The Wind Gnawed Thorn
Beside the church’s grey stone wall,
between old grave, perched high above the moor,
a wind gnawed thorn tree holds its limbs against the sky.
Crippled by cold and the salt tanged blast
it turns its humped back on the sea
as if to say “I shall not fail,
but will remain deep rooted here in life
amid the unsung winters of the dead.”
A lonely, lifeless thing it seems beneath the January sun
but yet its twisted limbs
like gnarled old fingers clawing life from out the sparkling air
run with leaf
and bear a fresh green testament
to life and joy which runs within its blighted frame.
Likewise in man
a crippled, withered shell may hold a mind undaunted by its disabilities
which slipping from the shackles of this world
soars high into a realm unknown to other men
and, finding language of its own, casts off its crown of thorns
and voices dreams and thoughts to dazzle and bemuse the earthbound mind.
The wind gnawed thorn stands proud upon its hill,
its twisted form a spark to fire the mind
and lead its groping thoughts along its limbs
towards some understanding in this life.
Old Winchester Hill
Sun on my back
on the roof of the world
with the valley drowned deep in the summer’s haze.
Quiet, no noise
but the song of birds
and the insect’s buzz where the slow sheep graze.
Peace, at this point
between earth and sky
through the long, hot, hour of the noon-sun’s blaze.
They huddle in grim groups
amid the wreckage of a trench half filled with mud and slime
but, as the camera pans its weary eye along the waste
they smile and wave and raise a ragged cheer
to show the folks back home the lads are well.
They’re doing fine.
But then, in muted groups
and ones and twos
the shattered bodies of the not so fortunate pass by.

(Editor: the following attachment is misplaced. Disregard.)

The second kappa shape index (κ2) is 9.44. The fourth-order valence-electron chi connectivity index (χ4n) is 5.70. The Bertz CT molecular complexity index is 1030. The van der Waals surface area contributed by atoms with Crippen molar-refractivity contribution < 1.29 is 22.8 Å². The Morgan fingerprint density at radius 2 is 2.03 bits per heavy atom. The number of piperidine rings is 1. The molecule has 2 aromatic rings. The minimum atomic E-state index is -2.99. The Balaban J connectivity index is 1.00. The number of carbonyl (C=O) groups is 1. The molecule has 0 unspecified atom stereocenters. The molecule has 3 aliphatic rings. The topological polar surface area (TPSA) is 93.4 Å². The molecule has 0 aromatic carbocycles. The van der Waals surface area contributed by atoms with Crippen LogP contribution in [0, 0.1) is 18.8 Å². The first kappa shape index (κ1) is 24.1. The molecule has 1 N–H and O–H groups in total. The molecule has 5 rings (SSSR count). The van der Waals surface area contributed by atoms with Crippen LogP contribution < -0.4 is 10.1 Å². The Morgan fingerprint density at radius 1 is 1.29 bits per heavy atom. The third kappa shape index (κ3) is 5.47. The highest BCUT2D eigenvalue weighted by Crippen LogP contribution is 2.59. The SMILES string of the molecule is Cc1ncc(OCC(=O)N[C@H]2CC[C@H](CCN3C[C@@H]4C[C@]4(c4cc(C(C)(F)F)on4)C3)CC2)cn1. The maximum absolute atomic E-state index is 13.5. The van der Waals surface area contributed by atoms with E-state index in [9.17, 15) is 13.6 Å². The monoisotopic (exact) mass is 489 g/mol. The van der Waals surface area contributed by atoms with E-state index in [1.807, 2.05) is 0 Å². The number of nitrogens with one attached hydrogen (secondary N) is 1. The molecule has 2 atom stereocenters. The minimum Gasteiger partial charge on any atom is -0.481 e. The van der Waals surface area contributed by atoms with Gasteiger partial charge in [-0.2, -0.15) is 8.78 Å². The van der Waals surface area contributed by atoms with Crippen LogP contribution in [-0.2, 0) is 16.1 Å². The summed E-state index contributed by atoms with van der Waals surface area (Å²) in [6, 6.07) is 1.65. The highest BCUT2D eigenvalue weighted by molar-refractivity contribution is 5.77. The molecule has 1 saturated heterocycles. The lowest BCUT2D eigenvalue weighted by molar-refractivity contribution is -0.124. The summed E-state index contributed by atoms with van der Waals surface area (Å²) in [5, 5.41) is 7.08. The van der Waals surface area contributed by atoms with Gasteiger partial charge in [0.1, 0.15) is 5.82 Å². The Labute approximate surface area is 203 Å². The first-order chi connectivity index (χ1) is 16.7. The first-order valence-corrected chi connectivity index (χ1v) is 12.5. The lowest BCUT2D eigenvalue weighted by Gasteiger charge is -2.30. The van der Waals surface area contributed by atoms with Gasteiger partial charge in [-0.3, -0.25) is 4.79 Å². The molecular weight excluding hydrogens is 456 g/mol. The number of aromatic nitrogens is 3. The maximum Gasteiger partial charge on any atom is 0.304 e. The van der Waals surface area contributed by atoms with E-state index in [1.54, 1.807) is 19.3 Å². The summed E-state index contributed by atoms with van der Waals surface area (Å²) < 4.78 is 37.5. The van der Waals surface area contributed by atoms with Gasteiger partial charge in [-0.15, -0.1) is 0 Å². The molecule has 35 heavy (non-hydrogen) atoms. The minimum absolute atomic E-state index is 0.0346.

The ones who can, smoke cigarettes
and grin concealing pain they feel they should not show,
the others set their faces with a mask of stone,
their blank expressions hiding all.
I watch these films and wonder how it was
they carried on amid the roar of guns,
the filth and stench of death
as if the madness that they daily faced was real life,
and peace some monstrous lie created by diseased imaginations.
Their national pride which turned its face from suffering
and, welcoming, embraced the lunacy of war
still fills me with dismay.
I watch again as silently the men are killed
like actors from some grotesque mime
and feel a sadness fill my soul
for what man’s done, is doing now and will doubtless do again.
Sunday, and the old church bells
shatter the brittle morning peace,
scattering fragments of clanging sound
like aural shrapnel through the sunshine’s fragile veil.
Three brazen voices din the air
in clamorous, ragged, unison
and so once more the old French town
is called to God and prayer.
The Old Man in the Photograph
What thoughts lay there behind those tired eyes,
set deep within a face long carved by gnawing time?
Old as the land he seems,
who’s ways had shaped his waking life,
its contours mirrored now within the rugged features of his face.
He sits at ease,
his old hands, gnarled as tree roots, in his lap,
long days of toil with spade and plough now done,
and gazes through the intervening years
into a future stranger than his wildest dreams could show.
So many years have passed since he sat there
and faced the hooded camera’s lens,
an age has gone since he was laid to rest
his hollow eyes and mouth now filled with clay
that once he worked.
But yet when someone sees this fleeting moment
captured in the paper’s silver stain
for one brief flicker of an eye
he lives once more.
I placed the withered embers of my love
upon the altar of my life
and left them lying, cold and dead.
Until, by chance, you passed my way
and breathed new life upon its ash.
Then phoenix like it rose anew
and blossoms now in children and in you.
A couple of Haiku
Autumn has arrived
Swallows fly to warmer climes
Soon there will be snow
Eight legs climb the pipe
Soft clouds weeping tears of rain
The journey starts anew.
And finally one for the kids that has never been published before
Aunty Hettie was eating spaghetti
she got it in terrible knots,
the Bolognese sauce dribbled all down her chin
and it covered the carpet in blots.
She tried with a knife, with a fork, with a spoon
she was drove to the edge of despair.
“Oh bother!” said Hettie, “this stupid spaghetti is all tangled up in my hair!”
When aunty Hettie had finished her meal
the room was a terrible mess.
Mum looked at the sauce on the ceiling and walls,
“We’ll take hours with the clean up, I guess.”
The night it wore on as we scrubbed and we scrubbed,
it was late when we all crawled in bed.
So the next time aunt Hettie comes round for a meal she’s getting a pizza instead!